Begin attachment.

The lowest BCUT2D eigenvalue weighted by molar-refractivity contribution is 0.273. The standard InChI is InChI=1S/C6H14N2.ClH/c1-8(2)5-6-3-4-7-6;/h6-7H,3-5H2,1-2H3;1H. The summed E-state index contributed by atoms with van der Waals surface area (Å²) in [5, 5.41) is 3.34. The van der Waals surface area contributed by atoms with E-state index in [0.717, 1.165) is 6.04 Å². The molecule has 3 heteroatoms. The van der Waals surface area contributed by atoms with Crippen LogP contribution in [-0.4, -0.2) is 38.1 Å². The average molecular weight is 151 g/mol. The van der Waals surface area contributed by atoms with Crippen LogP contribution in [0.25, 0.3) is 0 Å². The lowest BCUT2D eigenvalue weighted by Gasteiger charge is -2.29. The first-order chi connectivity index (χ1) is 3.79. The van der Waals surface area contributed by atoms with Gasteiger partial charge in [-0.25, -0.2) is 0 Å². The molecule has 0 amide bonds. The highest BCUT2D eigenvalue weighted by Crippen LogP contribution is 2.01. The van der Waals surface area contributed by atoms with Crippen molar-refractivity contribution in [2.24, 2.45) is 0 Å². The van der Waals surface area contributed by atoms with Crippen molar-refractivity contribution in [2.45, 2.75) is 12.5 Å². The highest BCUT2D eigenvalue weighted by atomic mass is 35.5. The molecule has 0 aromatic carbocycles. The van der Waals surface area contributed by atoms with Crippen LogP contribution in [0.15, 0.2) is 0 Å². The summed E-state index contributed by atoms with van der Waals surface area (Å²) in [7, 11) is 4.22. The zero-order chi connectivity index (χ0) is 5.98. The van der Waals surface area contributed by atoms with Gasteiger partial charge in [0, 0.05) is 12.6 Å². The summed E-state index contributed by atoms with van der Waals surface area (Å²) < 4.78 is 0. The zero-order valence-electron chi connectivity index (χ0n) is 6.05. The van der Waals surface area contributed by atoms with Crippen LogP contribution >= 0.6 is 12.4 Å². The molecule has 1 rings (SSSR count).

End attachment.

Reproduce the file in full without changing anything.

The lowest BCUT2D eigenvalue weighted by molar-refractivity contribution is 0.273. The standard InChI is InChI=1S/C6H14N2.ClH/c1-8(2)5-6-3-4-7-6;/h6-7H,3-5H2,1-2H3;1H. The summed E-state index contributed by atoms with van der Waals surface area (Å²) in [5, 5.41) is 3.34. The van der Waals surface area contributed by atoms with E-state index in [0.717, 1.165) is 6.04 Å². The molecule has 3 heteroatoms. The van der Waals surface area contributed by atoms with Crippen LogP contribution in [-0.4, -0.2) is 38.1 Å². The average molecular weight is 151 g/mol. The van der Waals surface area contributed by atoms with Crippen LogP contribution in [0.25, 0.3) is 0 Å². The lowest BCUT2D eigenvalue weighted by Gasteiger charge is -2.29. The first-order chi connectivity index (χ1) is 3.79. The van der Waals surface area contributed by atoms with Gasteiger partial charge in [-0.25, -0.2) is 0 Å². The molecule has 0 amide bonds. The highest BCUT2D eigenvalue weighted by Crippen LogP contribution is 2.01. The van der Waals surface area contributed by atoms with Crippen molar-refractivity contribution in [2.24, 2.45) is 0 Å². The van der Waals surface area contributed by atoms with Crippen molar-refractivity contribution in [2.45, 2.75) is 12.5 Å². The highest BCUT2D eigenvalue weighted by atomic mass is 35.5. The molecule has 0 aromatic carbocycles. The van der Waals surface area contributed by atoms with Crippen LogP contribution in [0.15, 0.2) is 0 Å². The summed E-state index contributed by atoms with van der Waals surface area (Å²) in [7, 11) is 4.22. The zero-order chi connectivity index (χ0) is 5.98. The van der Waals surface area contributed by atoms with Gasteiger partial charge in [0, 0.05) is 12.6 Å². The summed E-state index contributed by atoms with van der Waals surface area (Å²) < 4.78 is 0. The zero-order valence-electron chi connectivity index (χ0n) is 6.05. The van der Waals surface area contributed by atoms with Crippen LogP contribution >= 0.6 is 12.4 Å². The molecule has 1 rings (SSSR count).